N.D. dairy business gets milked dryIn the midst of what have been good years in agriculture generally this decade, the dairy business in North Dakota has nearly nose-dived. The number of dairy cows in the state is down 60 percent in the past 10 years alone, going from about 50,000 in 2000 to only 21,000 milking cows this month, falling 4,000 in just the past year, according to a U.S. Department of Agriculture report Friday. That’s a far cry from the 700,000 dairy cows found in the state in 1934, according to USDA statistics. And no doubt the fewest since the 19th century.
By: By Stephen J. Lee, Forum Communications Co., The Jamestown Sun
In the midst of what have been good years in agriculture generally this decade, the dairy business in North Dakota has nearly nose-dived.
The number of dairy cows in the state is down 60 percent in the past 10 years alone, going from about 50,000 in 2000 to only 21,000 milking cows this month, falling 4,000 in just the past year, according to a U.S. Department of Agriculture report Friday.
That’s a far cry from the 700,000 dairy cows found in the state in 1934, according to USDA statistics. And no doubt the fewest since the 19th century.
Only a few years ago, industry boosters were aiming at getting to 100,000 cows over several years. But it hasn’t turned out that way.
Milk production in North Dakota during January, February and March totaled 94 million pounds, down 4 percent from the first quarter of 2009 and part of a long-term decline and probably the lowest production for the period in a century. Nationwide, milk production remained stable.
The number of dairy farmers in the state continues to shrink, too.
Gary Hoffman, executive director of the North Dakota Dairy Coalition, said Sunday that the number of dairy producers has gone from about 200 to about 183 just since September, several every month almost.
Just a decade ago, there were more than 700 dairy farmers in North Dakota.
“We have had some of the lowest prices in history,” he said. “It’s our job to grow the dairy industry and increase the number of cows, but during this economy, it’s been pretty tough.”
He’s recruiting people from other states and Canada all the time, selling them on the low labor and land prices in North Dakota.
There’s been some success, with a Dutch family moving down from Canada to open a big 750-cow dairy farm near Carrington, N.D. Another Canadian family moved down a few years ago to buy a similar-size dairy near Parshall, N.D., and is expanding it.
While the average dairy size keeps increasing, some still like it small.
A Pennsylvania family bought a farm near Linton, N.D., a few years ago and milks only 60 to 70 cows and is doing well, telling Hoffman recently they plan to build a new barn.
“It all depends on what you want,” Hoffman said.
But the imports aren’t keeping up to the number of dairy farmers retiring or going out of business across North Dakota.
Just this month, the large Five-Star dairy near Milnor, N.D., filed for bankruptcy, according to information from U.S. District Court in North Dakota. The 1,500-cow farm is part of the Dairy Dozen LTD., Veblen, S.D., that operates a handful of large dairies in South Dakota, North Dakota and Minnesota.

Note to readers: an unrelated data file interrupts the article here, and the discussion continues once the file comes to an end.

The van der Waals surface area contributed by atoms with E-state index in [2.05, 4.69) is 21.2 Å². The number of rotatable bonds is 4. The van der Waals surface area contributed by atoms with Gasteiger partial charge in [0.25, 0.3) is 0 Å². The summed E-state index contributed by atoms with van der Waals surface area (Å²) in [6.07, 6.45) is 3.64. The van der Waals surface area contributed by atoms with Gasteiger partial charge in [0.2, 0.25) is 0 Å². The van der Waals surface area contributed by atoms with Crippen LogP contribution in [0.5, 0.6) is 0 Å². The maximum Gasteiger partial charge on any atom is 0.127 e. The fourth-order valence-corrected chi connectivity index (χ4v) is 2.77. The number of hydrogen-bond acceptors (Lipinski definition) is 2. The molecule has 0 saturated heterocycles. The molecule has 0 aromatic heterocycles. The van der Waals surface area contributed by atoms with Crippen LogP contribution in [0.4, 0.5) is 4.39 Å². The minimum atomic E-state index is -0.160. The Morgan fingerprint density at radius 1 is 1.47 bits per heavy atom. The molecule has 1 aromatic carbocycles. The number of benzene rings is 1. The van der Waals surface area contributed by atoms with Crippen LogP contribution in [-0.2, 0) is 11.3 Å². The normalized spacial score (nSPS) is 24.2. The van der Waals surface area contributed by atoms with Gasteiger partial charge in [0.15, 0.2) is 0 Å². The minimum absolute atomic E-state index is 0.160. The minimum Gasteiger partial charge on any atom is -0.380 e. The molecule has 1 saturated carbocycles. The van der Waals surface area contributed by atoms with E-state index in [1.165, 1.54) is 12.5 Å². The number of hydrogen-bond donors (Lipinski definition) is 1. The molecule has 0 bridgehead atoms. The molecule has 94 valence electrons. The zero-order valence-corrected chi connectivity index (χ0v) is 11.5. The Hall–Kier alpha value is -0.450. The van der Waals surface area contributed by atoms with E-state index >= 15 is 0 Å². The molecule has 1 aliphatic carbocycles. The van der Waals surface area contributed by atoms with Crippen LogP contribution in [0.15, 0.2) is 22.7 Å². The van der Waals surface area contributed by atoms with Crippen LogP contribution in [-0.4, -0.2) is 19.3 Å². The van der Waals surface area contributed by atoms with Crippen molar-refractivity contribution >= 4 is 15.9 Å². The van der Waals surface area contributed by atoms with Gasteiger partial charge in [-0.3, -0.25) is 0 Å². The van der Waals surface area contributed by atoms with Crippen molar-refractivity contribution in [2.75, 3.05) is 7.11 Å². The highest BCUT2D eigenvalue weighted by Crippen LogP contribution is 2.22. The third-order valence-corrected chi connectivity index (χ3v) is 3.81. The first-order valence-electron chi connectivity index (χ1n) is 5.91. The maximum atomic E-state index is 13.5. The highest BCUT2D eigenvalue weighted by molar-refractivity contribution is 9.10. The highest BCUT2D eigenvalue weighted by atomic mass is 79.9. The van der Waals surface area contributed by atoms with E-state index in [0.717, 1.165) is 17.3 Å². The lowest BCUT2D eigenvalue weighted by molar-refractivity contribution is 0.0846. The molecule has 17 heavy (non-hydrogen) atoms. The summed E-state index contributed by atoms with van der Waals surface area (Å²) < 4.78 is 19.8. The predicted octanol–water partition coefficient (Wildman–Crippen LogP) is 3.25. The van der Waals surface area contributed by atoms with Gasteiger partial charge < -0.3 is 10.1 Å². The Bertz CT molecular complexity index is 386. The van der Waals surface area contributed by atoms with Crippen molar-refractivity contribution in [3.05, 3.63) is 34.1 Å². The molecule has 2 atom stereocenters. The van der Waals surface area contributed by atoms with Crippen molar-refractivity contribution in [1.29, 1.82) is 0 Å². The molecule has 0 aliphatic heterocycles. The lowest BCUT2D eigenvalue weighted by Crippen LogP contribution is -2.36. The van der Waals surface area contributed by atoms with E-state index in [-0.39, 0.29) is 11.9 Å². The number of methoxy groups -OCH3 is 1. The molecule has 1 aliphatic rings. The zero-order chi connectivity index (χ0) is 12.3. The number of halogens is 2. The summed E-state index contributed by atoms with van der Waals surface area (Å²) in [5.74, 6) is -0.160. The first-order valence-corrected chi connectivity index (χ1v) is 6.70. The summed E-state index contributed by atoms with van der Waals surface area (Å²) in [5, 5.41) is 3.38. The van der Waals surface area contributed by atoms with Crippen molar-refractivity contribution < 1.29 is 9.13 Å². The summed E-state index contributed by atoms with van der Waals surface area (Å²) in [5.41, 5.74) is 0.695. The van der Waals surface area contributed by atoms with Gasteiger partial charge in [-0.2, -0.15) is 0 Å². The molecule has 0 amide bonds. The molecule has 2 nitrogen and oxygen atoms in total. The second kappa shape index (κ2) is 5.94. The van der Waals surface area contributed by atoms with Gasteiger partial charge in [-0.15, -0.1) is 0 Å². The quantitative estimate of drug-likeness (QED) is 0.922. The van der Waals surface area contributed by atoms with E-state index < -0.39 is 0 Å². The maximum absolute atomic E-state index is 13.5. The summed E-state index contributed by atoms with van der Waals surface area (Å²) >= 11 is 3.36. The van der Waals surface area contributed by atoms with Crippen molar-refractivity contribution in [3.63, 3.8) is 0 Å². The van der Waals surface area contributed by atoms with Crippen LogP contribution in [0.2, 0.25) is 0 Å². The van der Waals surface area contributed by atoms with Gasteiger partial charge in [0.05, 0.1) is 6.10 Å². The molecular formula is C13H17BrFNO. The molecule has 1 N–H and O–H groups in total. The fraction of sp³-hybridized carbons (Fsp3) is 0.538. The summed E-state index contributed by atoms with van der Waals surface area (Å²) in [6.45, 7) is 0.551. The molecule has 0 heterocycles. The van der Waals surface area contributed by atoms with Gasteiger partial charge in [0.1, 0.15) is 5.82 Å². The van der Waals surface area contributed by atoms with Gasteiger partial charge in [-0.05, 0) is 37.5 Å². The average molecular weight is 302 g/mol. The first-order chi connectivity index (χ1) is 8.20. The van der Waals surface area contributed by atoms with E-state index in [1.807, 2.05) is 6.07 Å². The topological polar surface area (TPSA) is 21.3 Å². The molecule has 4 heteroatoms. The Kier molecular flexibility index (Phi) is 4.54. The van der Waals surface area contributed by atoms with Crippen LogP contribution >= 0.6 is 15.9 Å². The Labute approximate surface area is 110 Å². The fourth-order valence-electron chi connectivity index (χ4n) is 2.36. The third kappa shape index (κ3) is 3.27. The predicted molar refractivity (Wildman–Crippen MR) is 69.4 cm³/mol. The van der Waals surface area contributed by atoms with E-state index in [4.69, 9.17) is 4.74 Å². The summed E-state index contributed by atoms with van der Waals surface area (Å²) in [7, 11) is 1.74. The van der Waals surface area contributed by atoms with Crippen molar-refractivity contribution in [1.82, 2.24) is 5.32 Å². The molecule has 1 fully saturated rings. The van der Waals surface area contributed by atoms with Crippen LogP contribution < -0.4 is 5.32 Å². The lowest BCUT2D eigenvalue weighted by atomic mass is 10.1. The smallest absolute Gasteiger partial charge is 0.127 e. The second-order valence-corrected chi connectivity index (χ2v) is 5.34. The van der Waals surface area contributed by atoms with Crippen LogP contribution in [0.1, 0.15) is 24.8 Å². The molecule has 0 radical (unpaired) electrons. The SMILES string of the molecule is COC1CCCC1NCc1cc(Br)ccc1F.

Another of the Dairy Dozen farms, Excel Dairy near Thief River Falls, also filed for bankruptcy, according to a federal court listing online.
Rick Millner of Veblen, S.D., a top official with Dairy Dozen, couldn’t be reached by telephone Sunday for comment.
The Sargent County Commission reported two years ago that the Five-Star Dairy near Milnor was out of compliance with the North Dakota Health Department regulations. Local farmers went to court to get paid by Five-Star for the grain they sold to the farm.
The 1,500-cow Excel dairy near Thief River Falls was declared a public health hazard last year because of its ongoing problems with manure pits. It’s been shut down for about a year.
All the negative news hurts, Hoffman said.
“Whenever there is talk of a new dairy coming in or starting up, that is the one they use as the reason why we should not have it,” Hoffman said. “It hurts the industry across the board. As a rule, 99 percent of our producers are doing an excellent job of taking care of waste management issue and the good-neighbor-type issues.”
Plus, the overall stressed economy the past two or three years also has slowed things.
“It’s been tough,” Hoffman said. “We have had numerous people who were thinking of coming to North Dakota and building new facilities or getting into used facilities. But since the economy went south, everyone has kind of put their plans on hold.”
Milk prices are at about $14.50 to $15 per hundredweight, about the break-even point for most dairy farmers, Hoffman said.
Higher quality milk, such as having more butterfat, can push the price up to $16 or more. Over the past decade, prices to the dairy farmer have swung from over $20 to about $10 per hundredweight.
The uncertainty has kept dairy producers from expanding, even when they have a permit for more cows, Hoffman said. “They are just sitting there, hoping they will survive.”
His six-year-old coalition holds its annual meeting May 21 in Mandan, N.D. One idea being tossed around is providing some sort of state-funded price supports for dairy farmers, he said. Other states have tried such things.
The Dairy Coalition is a private nonprofit supported partly by state agriculture department funding but mostly by rural electric cooperatives — which provide him office space and crop commodity groups, “because we are some of their best customers,” Hoffman said.
Lee is a reporter at the Grand Forks Herald which is owned by Forum Communications Co.